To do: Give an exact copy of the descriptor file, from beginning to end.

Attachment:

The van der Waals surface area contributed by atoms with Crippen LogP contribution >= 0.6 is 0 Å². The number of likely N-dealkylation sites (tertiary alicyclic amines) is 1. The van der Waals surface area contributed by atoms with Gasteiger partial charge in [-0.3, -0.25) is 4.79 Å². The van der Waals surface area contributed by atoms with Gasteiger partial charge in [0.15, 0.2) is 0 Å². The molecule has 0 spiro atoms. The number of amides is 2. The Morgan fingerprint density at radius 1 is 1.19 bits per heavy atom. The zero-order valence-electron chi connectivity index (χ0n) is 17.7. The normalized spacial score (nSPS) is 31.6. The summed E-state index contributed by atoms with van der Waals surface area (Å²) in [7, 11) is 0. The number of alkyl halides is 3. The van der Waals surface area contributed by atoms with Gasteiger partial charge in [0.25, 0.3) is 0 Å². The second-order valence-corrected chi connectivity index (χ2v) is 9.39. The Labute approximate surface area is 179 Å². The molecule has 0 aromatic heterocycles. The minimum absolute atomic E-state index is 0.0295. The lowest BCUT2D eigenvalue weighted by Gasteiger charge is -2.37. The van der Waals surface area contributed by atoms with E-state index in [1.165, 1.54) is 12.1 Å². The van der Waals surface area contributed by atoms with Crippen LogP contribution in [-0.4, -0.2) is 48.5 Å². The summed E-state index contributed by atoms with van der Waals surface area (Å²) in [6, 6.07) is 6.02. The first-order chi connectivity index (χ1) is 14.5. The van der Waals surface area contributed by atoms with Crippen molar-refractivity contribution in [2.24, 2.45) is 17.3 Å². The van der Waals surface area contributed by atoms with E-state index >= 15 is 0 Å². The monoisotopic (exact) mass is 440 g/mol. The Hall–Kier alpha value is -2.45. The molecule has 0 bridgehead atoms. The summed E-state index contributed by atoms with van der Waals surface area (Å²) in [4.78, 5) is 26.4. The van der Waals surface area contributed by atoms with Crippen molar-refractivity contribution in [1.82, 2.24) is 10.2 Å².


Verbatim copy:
The van der Waals surface area contributed by atoms with Crippen LogP contribution >= 0.6 is 0 Å². The number of likely N-dealkylation sites (tertiary alicyclic amines) is 1. The van der Waals surface area contributed by atoms with Gasteiger partial charge in [-0.3, -0.25) is 4.79 Å². The van der Waals surface area contributed by atoms with Gasteiger partial charge in [0.15, 0.2) is 0 Å². The molecule has 0 spiro atoms. The number of amides is 2. The Morgan fingerprint density at radius 1 is 1.19 bits per heavy atom. The zero-order valence-electron chi connectivity index (χ0n) is 17.7. The normalized spacial score (nSPS) is 31.6. The summed E-state index contributed by atoms with van der Waals surface area (Å²) in [7, 11) is 0. The number of alkyl halides is 3. The van der Waals surface area contributed by atoms with Gasteiger partial charge in [0.25, 0.3) is 0 Å². The second-order valence-corrected chi connectivity index (χ2v) is 9.39. The Labute approximate surface area is 179 Å². The molecule has 0 aromatic heterocycles. The minimum absolute atomic E-state index is 0.0295. The lowest BCUT2D eigenvalue weighted by Gasteiger charge is -2.37. The van der Waals surface area contributed by atoms with E-state index in [1.165, 1.54) is 12.1 Å². The van der Waals surface area contributed by atoms with Crippen LogP contribution in [-0.4, -0.2) is 48.5 Å². The summed E-state index contributed by atoms with van der Waals surface area (Å²) in [6, 6.07) is 6.02. The first-order chi connectivity index (χ1) is 14.5. The van der Waals surface area contributed by atoms with Crippen molar-refractivity contribution in [2.24, 2.45) is 17.3 Å². The van der Waals surface area contributed by atoms with E-state index >= 15 is 0 Å². The monoisotopic (exact) mass is 440 g/mol. The Hall–Kier alpha value is -2.45. The molecule has 0 bridgehead atoms. The summed E-state index contributed by atoms with van der Waals surface area (Å²) in [4.78, 5) is 26.4. The van der Waals surface area contributed by atoms with Crippen molar-refractivity contribution in [1.82, 2.24) is 10.2 Å².